Autobench is a simple Perl script that facilitates multiple runs of httperf and automatically increases the HTTP request rate. Configuration of autobench can be achieved for example by means of the ~/.autobench.conf file. Here is how my file looks like:

# Autobench Configuration File

# host1, host2
# The hostnames of the servers under test
# Eg. host1 = iis.test.com
# host2 = apache.test.com

host1 = testhost1
host2 = testhost2

# uri1, uri2
# The URI to test (relative to the document root). For a fair comparison
# the files should be identical (although the paths to them may differ on the
# different hosts)

uri1 = /
uri2 = /

# port1, port2
# The port number on which the servers are listening

port1 = 80
port2 = 80

# low_rate, high_rate, rate_step
# The 'rate' is the number of number of connections to open per second.
# A series of tests will be conducted, starting at low rate,
# increasing by rate step, and finishing at high_rate.
# The default settings test at rates of 20,30,40,50...180,190,200

low_rate = 10
high_rate = 50
rate_step = 10

# num_conn, num_call
# num_conn is the total number of connections to make during a test
# num_call is the number of requests per connection
# The product of num_call and rate is the the approximate number of
# requests per second that will be attempted.

num_conn = 200
#num_call = 10
num_call = 1

# timeout sets the maximimum time (in seconds) that httperf will wait
# for replies from the web server. If the timeout is exceeded, the
# reply concerned is counted as an error.

timeout = 60

# output_fmt
# sets the output type - may be either "csv", or "tsv";

output_fmt = csv

## Config for distributed autobench (autobench_admin)
# clients
# comma separated list of the hostnames and portnumbers for the
# autobench clients. No whitespace can appear before or after the commas.
# clients = bench1.foo.com:4600,bench2.foo.com:4600,bench3.foo.com:4600

clients = localhost:4600

The only variable I usually tweak from one test run to another is num_conn, which I set to the desired number of total HTTP connections to the server for that test run. In the example file above it is set to 200.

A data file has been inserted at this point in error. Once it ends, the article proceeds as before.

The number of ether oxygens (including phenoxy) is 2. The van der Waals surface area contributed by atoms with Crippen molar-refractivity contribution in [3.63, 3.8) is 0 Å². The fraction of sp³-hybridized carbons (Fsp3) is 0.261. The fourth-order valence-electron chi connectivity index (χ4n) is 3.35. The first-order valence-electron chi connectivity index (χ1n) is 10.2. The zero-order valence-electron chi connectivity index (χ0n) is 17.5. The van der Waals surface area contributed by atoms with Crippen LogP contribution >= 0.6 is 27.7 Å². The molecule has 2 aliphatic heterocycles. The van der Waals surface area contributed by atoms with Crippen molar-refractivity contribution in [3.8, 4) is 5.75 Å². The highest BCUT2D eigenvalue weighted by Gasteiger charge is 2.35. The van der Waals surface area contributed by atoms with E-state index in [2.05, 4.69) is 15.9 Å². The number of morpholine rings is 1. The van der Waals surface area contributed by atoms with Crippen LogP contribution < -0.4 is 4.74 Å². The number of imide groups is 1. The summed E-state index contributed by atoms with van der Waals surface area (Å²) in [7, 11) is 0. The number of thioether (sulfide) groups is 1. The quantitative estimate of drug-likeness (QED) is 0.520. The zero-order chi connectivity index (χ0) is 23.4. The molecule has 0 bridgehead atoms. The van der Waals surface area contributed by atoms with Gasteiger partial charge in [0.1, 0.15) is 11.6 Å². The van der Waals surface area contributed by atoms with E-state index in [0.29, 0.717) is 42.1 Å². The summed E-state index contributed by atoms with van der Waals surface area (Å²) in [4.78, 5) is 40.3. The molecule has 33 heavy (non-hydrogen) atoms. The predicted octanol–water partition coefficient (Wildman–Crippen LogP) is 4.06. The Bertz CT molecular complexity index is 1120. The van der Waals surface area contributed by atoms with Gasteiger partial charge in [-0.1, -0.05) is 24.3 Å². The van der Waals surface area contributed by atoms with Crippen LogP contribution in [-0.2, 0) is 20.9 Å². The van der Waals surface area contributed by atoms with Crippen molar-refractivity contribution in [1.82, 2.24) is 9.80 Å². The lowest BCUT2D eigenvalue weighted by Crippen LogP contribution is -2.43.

I changed the default num_call value from 10 to 1 (num_call specifies the number of HTTP requests per connection; I like to set it to 1 to keep things simple). I started my test runs with low_rate set to 10, high_rate set to 50 and rate_step set to 10. What this means is that autobench will run httperf 5 times, starting with 10 requests/sec and going up to 50 requests/sec in increments of 10.

When running the following command line...

# autobench --single_host --host1=www.example.com --file=example.com.csv

...I got this output and this CSV file.

Here is a graph generated via Excel from the CSV file obtained when running autobench against www.example.com for a different test run, with 500 total HTTP connections (the CSV file is here):



A few things to note about this typical autobench run:
  • I chose example.com as an example of how an "ideal" Web site should behave
  • the demanded request rate (in requests/second) starts at 10 and goes up to 50 in increments of 5 (x-axis)
  • for each given request rate, the client machine makes 500 connections to the Web site
  • the achieved request rate and the connection rate correspond to the demanded request rate
  • the average and maximum reply rates are roughly equal to the demanded request rate
  • the reponse time is almost constant, around 100 msec
  • the are no HTTP errors

What this all means is that the example.com Web site is able to easily handle up to 50 req/sec. The fact that the achieved request rate and the connection rate increase linearly from 10 to 50 also means that the client machine running the test is not the bottleneck. If the demanded request rate were increased to hundreds of req/sec, then the client will not be able to keep up with the demanded requests and it will become the bottleneck itself. In these types of situations, one would need to use several clients in parallel in order to bombard the server with as many HTTP requests as it can handle. However, the client machine I am using is sufficient for requests rates lower than 50 req/sec.

Here is an autobench report for site1 (the CSV file is here):



Some things to note about this autobench run:
  • I specified only 200 connections per run, so that the server would not be over-taxed